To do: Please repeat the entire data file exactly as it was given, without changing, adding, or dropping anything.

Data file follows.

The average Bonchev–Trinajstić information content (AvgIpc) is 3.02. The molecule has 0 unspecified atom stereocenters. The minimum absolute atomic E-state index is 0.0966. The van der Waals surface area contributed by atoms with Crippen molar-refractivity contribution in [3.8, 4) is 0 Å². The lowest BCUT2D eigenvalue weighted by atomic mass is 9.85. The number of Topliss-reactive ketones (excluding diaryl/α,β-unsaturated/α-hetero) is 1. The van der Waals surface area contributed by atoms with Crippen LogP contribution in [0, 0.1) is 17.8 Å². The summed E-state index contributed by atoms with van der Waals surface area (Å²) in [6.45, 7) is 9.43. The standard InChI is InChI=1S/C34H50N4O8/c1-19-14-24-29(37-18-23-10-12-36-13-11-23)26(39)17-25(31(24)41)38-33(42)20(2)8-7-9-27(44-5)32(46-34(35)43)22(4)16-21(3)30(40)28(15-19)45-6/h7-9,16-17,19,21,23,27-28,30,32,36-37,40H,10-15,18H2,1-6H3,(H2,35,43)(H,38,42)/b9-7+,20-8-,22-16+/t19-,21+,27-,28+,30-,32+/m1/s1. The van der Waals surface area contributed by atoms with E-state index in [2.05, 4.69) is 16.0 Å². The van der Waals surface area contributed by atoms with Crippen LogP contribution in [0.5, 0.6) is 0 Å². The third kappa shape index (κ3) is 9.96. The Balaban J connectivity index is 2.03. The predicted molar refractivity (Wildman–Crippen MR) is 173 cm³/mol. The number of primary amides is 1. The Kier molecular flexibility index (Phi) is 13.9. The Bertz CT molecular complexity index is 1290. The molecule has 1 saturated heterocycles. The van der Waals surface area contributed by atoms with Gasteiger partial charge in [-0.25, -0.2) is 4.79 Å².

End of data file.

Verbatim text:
The average Bonchev–Trinajstić information content (AvgIpc) is 3.02. The molecule has 0 unspecified atom stereocenters. The minimum absolute atomic E-state index is 0.0966. The van der Waals surface area contributed by atoms with Crippen molar-refractivity contribution in [3.8, 4) is 0 Å². The lowest BCUT2D eigenvalue weighted by atomic mass is 9.85. The number of Topliss-reactive ketones (excluding diaryl/α,β-unsaturated/α-hetero) is 1. The van der Waals surface area contributed by atoms with Crippen LogP contribution in [0, 0.1) is 17.8 Å². The summed E-state index contributed by atoms with van der Waals surface area (Å²) in [6.45, 7) is 9.43. The standard InChI is InChI=1S/C34H50N4O8/c1-19-14-24-29(37-18-23-10-12-36-13-11-23)26(39)17-25(31(24)41)38-33(42)20(2)8-7-9-27(44-5)32(46-34(35)43)22(4)16-21(3)30(40)28(15-19)45-6/h7-9,16-17,19,21,23,27-28,30,32,36-37,40H,10-15,18H2,1-6H3,(H2,35,43)(H,38,42)/b9-7+,20-8-,22-16+/t19-,21+,27-,28+,30-,32+/m1/s1. The van der Waals surface area contributed by atoms with E-state index in [2.05, 4.69) is 16.0 Å². The van der Waals surface area contributed by atoms with Crippen LogP contribution in [0.5, 0.6) is 0 Å². The third kappa shape index (κ3) is 9.96. The Balaban J connectivity index is 2.03. The predicted molar refractivity (Wildman–Crippen MR) is 173 cm³/mol. The number of primary amides is 1. The Kier molecular flexibility index (Phi) is 13.9. The Bertz CT molecular complexity index is 1290. The molecule has 1 saturated heterocycles. The van der Waals surface area contributed by atoms with Gasteiger partial charge in [-0.25, -0.2) is 4.79 Å².